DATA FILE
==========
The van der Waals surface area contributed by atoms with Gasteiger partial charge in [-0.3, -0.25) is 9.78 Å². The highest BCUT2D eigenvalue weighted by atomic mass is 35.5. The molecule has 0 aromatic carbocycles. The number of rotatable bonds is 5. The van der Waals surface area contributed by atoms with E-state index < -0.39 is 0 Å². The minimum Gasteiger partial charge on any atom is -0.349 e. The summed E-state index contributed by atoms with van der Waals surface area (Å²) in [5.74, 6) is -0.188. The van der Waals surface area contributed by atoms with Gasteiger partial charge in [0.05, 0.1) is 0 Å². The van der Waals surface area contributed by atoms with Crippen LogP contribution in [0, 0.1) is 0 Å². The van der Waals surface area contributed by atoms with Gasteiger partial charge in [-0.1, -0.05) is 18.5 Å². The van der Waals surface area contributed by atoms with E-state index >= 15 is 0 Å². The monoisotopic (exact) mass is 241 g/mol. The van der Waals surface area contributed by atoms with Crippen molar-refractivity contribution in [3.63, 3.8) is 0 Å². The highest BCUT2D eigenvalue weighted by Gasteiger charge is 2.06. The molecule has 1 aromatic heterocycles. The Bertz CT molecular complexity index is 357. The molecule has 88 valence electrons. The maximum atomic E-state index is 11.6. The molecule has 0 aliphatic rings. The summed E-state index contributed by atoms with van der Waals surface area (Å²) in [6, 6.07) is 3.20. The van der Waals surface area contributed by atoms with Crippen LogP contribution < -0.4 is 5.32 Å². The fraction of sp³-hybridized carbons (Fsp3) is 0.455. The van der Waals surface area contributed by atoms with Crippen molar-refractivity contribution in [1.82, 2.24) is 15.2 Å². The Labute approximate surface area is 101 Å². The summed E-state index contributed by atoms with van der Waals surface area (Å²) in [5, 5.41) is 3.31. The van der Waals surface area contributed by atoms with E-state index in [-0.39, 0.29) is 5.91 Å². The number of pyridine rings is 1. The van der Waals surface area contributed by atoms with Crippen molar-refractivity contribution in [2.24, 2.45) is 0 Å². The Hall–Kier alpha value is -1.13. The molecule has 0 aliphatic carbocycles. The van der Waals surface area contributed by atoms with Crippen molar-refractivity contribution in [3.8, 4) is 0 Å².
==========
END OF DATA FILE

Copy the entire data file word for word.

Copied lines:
The van der Waals surface area contributed by atoms with Gasteiger partial charge in [-0.3, -0.25) is 9.78 Å². The highest BCUT2D eigenvalue weighted by atomic mass is 35.5. The molecule has 0 aromatic carbocycles. The number of rotatable bonds is 5. The van der Waals surface area contributed by atoms with E-state index < -0.39 is 0 Å². The minimum Gasteiger partial charge on any atom is -0.349 e. The summed E-state index contributed by atoms with van der Waals surface area (Å²) in [5.74, 6) is -0.188. The van der Waals surface area contributed by atoms with Gasteiger partial charge in [0.05, 0.1) is 0 Å². The van der Waals surface area contributed by atoms with Crippen LogP contribution in [0, 0.1) is 0 Å². The van der Waals surface area contributed by atoms with Gasteiger partial charge in [-0.1, -0.05) is 18.5 Å². The van der Waals surface area contributed by atoms with E-state index >= 15 is 0 Å². The monoisotopic (exact) mass is 241 g/mol. The van der Waals surface area contributed by atoms with Crippen molar-refractivity contribution in [3.63, 3.8) is 0 Å². The highest BCUT2D eigenvalue weighted by Gasteiger charge is 2.06. The molecule has 1 aromatic heterocycles. The Bertz CT molecular complexity index is 357. The molecule has 88 valence electrons. The maximum atomic E-state index is 11.6. The molecule has 0 aliphatic rings. The summed E-state index contributed by atoms with van der Waals surface area (Å²) in [6, 6.07) is 3.20. The van der Waals surface area contributed by atoms with Crippen LogP contribution < -0.4 is 5.32 Å². The fraction of sp³-hybridized carbons (Fsp3) is 0.455. The van der Waals surface area contributed by atoms with Crippen molar-refractivity contribution in [1.82, 2.24) is 15.2 Å². The Labute approximate surface area is 101 Å². The summed E-state index contributed by atoms with van der Waals surface area (Å²) in [5, 5.41) is 3.31. The van der Waals surface area contributed by atoms with E-state index in [-0.39, 0.29) is 5.91 Å². The number of pyridine rings is 1. The van der Waals surface area contributed by atoms with Crippen molar-refractivity contribution in [2.24, 2.45) is 0 Å². The Hall–Kier alpha value is -1.13. The molecule has 0 aliphatic carbocycles. The van der Waals surface area contributed by atoms with Crippen molar-refractivity contribution in [3.8, 4) is 0 Å².